Clara pictures 2 – Update!

Here are a few more pictures of little Clara Marie! Many people have asked to see Liam and Clara together, and as they’re two of the brightest lights in my world, I’m happy to comply. Thank you all so much for your expressions of love, support and help. Pies are never turned down! Enjoy the photos!

Shinns in the news

Hey, Friends,

I’d like to turn the spotlight toward my Dad, Larry Shinn, who’s recently been featured in the Tracy Press (from Tracy, CA) for his volunteer work with kids and airplanes.  The top two photos in this news story feature either him or his plane, N2426D (nicknamed Delta by Liam).  Leave a comment on this post to let him know how proud you are of him!

Congrats, Dad,


Truck Rollover

Last night, an 18-wheeler with a full load of grape bins rolled over at the corner of I Street and Manning Avenue in Reedley, Calif. I assume the driver was hurt, but I’m sure I would have heard if he had been killed. The truck was successfully righted by local towing companies and the Reedley Fire Department. Thanks to the good men and women of Reedley Fire for their good work tonight and cooperation as I took these photos.

Photoshop: Also good for making international relations just a little bit scarier

Here’s an interesting story from the New York Times: Iran’s state news agency apparently Photoshopped an extra missle into a threatening-looking picture they released of a recent missle launch.  There were four missles, but only three of them fired.  What a horrible dillemma!  What a PR failure!  Iran’s answer: just use Photoshop.  Never trust anything you see, folks!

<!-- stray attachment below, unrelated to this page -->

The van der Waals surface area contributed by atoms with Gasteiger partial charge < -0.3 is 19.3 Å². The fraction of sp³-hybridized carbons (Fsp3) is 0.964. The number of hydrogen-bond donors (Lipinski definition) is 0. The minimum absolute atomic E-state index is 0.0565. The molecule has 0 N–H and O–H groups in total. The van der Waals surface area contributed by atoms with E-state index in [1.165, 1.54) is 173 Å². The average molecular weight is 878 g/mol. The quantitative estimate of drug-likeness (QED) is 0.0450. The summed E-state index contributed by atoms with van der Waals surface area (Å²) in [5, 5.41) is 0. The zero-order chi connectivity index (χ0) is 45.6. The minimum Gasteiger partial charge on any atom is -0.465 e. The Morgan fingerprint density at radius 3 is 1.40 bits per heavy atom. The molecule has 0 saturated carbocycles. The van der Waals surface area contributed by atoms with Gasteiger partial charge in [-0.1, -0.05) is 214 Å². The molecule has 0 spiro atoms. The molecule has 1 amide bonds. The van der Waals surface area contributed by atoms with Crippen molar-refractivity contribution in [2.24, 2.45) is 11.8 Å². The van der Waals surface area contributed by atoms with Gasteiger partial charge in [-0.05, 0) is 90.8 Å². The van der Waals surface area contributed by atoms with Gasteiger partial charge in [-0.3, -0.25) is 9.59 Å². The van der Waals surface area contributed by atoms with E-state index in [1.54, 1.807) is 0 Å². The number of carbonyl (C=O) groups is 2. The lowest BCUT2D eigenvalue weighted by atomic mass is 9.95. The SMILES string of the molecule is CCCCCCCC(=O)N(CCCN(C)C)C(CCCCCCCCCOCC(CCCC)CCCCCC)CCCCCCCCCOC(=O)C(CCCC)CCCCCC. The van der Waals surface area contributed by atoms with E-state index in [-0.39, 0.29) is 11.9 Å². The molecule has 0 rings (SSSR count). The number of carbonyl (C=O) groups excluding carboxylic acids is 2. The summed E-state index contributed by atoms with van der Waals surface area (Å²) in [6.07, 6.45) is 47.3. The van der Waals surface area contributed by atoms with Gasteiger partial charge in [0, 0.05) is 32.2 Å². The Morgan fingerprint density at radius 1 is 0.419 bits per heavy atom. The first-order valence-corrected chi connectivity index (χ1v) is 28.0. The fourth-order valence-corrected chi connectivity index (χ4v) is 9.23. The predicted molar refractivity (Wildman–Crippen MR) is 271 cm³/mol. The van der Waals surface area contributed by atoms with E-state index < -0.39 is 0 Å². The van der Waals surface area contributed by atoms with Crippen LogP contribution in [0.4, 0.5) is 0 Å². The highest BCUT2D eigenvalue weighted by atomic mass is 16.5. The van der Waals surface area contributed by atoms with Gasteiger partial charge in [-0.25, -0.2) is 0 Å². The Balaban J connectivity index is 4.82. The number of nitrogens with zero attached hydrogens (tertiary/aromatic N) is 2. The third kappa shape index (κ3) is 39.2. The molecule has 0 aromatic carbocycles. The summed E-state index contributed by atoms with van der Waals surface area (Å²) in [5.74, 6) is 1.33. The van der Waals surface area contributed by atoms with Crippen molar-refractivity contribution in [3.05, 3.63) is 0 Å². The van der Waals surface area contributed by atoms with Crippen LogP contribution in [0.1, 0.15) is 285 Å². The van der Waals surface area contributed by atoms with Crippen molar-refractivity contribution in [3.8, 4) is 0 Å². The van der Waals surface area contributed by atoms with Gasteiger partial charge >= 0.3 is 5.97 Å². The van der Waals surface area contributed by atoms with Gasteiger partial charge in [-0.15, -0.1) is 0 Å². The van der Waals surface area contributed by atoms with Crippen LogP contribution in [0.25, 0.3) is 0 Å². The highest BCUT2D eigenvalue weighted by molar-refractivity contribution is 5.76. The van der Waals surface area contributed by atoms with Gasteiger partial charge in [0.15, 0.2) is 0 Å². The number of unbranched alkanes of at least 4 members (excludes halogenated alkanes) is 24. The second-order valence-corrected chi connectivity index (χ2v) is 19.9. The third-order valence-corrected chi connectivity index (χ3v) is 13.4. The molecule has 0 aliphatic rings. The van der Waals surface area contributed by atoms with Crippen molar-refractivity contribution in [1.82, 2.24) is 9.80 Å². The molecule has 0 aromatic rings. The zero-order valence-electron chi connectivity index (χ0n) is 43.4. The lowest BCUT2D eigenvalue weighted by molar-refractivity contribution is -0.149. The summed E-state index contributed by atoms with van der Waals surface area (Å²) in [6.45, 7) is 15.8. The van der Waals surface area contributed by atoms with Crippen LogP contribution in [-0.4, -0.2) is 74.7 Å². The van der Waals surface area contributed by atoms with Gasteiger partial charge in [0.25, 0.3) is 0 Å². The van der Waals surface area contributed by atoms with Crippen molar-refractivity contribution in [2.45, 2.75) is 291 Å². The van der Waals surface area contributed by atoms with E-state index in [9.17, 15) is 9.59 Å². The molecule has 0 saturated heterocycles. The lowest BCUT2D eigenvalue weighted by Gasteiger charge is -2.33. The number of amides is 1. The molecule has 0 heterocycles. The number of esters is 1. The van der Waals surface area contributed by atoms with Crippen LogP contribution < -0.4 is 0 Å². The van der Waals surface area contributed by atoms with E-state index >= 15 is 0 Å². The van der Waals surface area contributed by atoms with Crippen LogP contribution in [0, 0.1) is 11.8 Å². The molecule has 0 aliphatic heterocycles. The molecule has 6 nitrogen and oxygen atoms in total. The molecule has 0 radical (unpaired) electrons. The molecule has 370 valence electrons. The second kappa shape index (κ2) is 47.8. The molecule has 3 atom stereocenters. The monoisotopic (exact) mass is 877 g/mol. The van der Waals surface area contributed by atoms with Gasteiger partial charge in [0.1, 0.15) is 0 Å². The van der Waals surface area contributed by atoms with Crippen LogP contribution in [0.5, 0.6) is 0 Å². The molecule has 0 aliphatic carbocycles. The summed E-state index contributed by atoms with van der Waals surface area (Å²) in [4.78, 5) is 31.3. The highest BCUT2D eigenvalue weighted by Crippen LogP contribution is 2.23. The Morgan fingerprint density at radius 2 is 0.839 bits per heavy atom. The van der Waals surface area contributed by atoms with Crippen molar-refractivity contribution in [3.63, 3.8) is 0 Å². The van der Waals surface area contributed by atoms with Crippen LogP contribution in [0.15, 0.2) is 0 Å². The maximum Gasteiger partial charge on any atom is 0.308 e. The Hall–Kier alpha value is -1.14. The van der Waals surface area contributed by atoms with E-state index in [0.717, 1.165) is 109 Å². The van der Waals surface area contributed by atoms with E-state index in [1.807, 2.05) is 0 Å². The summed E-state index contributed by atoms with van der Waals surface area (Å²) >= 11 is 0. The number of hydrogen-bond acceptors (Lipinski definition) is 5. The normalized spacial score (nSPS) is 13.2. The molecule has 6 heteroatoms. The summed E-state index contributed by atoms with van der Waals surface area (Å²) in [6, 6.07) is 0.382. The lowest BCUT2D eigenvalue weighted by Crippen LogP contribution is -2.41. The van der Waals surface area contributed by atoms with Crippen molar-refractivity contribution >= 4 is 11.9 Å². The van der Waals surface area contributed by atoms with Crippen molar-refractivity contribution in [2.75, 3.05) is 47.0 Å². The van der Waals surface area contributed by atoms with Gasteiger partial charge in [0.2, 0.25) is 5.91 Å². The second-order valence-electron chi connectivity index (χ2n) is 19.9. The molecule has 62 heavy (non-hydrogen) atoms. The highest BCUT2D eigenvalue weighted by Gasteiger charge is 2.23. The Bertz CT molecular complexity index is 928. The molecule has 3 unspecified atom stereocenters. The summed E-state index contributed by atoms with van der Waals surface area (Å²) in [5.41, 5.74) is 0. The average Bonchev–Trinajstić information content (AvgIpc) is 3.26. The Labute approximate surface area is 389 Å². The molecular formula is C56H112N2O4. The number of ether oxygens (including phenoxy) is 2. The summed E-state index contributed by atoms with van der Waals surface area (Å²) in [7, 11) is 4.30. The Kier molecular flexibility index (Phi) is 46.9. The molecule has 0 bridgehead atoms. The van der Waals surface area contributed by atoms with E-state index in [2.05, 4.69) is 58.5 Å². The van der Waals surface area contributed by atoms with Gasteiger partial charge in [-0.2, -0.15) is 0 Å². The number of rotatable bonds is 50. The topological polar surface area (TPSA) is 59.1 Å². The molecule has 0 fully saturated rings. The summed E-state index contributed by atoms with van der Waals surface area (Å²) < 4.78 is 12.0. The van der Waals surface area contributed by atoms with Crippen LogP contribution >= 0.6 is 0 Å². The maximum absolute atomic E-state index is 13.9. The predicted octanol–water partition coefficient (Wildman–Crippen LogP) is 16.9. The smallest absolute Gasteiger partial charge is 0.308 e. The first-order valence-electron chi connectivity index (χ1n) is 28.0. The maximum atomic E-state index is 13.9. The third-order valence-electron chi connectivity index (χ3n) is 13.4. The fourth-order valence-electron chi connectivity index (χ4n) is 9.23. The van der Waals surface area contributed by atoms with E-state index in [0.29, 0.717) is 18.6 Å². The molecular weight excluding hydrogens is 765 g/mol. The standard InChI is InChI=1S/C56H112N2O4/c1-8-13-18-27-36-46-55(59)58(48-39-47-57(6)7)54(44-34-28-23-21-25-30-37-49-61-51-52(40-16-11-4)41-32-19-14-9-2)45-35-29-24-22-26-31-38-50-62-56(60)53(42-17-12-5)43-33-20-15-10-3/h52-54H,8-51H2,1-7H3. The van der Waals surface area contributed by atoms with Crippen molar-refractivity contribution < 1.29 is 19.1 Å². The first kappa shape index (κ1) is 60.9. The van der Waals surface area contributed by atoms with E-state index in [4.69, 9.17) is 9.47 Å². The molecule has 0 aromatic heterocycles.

Photoshop for free – online!

Okay, this is a little geeky for, but I had to put it out there. Many of you know that I love Photoshop, and I know that many of you don’t.  There are two reasons people don’t use Photoshop:

  1. It’s hard.
  2. It’s expensive.   Most people don’t want to shell out 600 Big Ones just to try software that’s probably too complicated, anyway.

Well, with Adobe’s new announcement of Photoshop Express, a whole new world of free, super-easy photo editing and sharing is available for the masses. And that includes you. There’s nothing at stake, you should try it. You should try it now. Just click here!